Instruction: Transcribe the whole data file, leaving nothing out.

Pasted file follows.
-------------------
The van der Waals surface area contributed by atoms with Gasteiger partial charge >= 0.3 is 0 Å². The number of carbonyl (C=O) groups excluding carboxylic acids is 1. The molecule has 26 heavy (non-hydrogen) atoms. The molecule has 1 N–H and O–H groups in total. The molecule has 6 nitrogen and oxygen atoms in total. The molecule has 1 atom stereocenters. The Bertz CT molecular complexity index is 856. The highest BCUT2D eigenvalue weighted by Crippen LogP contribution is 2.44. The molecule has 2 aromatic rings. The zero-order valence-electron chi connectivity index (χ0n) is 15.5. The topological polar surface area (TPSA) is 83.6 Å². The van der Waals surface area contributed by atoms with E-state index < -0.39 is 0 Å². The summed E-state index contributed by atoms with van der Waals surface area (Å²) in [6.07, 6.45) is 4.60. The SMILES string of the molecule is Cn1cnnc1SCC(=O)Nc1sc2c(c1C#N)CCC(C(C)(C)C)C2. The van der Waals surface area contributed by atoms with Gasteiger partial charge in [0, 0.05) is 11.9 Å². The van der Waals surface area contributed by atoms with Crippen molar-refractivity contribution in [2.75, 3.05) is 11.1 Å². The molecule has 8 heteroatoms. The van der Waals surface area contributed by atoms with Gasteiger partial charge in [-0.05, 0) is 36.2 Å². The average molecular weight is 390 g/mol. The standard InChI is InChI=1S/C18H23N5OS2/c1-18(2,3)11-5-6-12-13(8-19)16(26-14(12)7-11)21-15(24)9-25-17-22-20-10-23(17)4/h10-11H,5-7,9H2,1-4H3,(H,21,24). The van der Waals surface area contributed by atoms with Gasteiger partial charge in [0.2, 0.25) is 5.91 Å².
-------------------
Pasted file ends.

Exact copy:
The van der Waals surface area contributed by atoms with Gasteiger partial charge >= 0.3 is 0 Å². The number of carbonyl (C=O) groups excluding carboxylic acids is 1. The molecule has 26 heavy (non-hydrogen) atoms. The molecule has 1 N–H and O–H groups in total. The molecule has 6 nitrogen and oxygen atoms in total. The molecule has 1 atom stereocenters. The Bertz CT molecular complexity index is 856. The highest BCUT2D eigenvalue weighted by Crippen LogP contribution is 2.44. The molecule has 2 aromatic rings. The zero-order valence-electron chi connectivity index (χ0n) is 15.5. The topological polar surface area (TPSA) is 83.6 Å². The van der Waals surface area contributed by atoms with E-state index < -0.39 is 0 Å². The summed E-state index contributed by atoms with van der Waals surface area (Å²) in [6.07, 6.45) is 4.60. The SMILES string of the molecule is Cn1cnnc1SCC(=O)Nc1sc2c(c1C#N)CCC(C(C)(C)C)C2. The van der Waals surface area contributed by atoms with Gasteiger partial charge in [0, 0.05) is 11.9 Å². The van der Waals surface area contributed by atoms with Crippen molar-refractivity contribution in [2.75, 3.05) is 11.1 Å². The molecule has 8 heteroatoms. The van der Waals surface area contributed by atoms with Gasteiger partial charge in [-0.05, 0) is 36.2 Å². The average molecular weight is 390 g/mol. The standard InChI is InChI=1S/C18H23N5OS2/c1-18(2,3)11-5-6-12-13(8-19)16(26-14(12)7-11)21-15(24)9-25-17-22-20-10-23(17)4/h10-11H,5-7,9H2,1-4H3,(H,21,24). The van der Waals surface area contributed by atoms with Gasteiger partial charge in [0.2, 0.25) is 5.91 Å².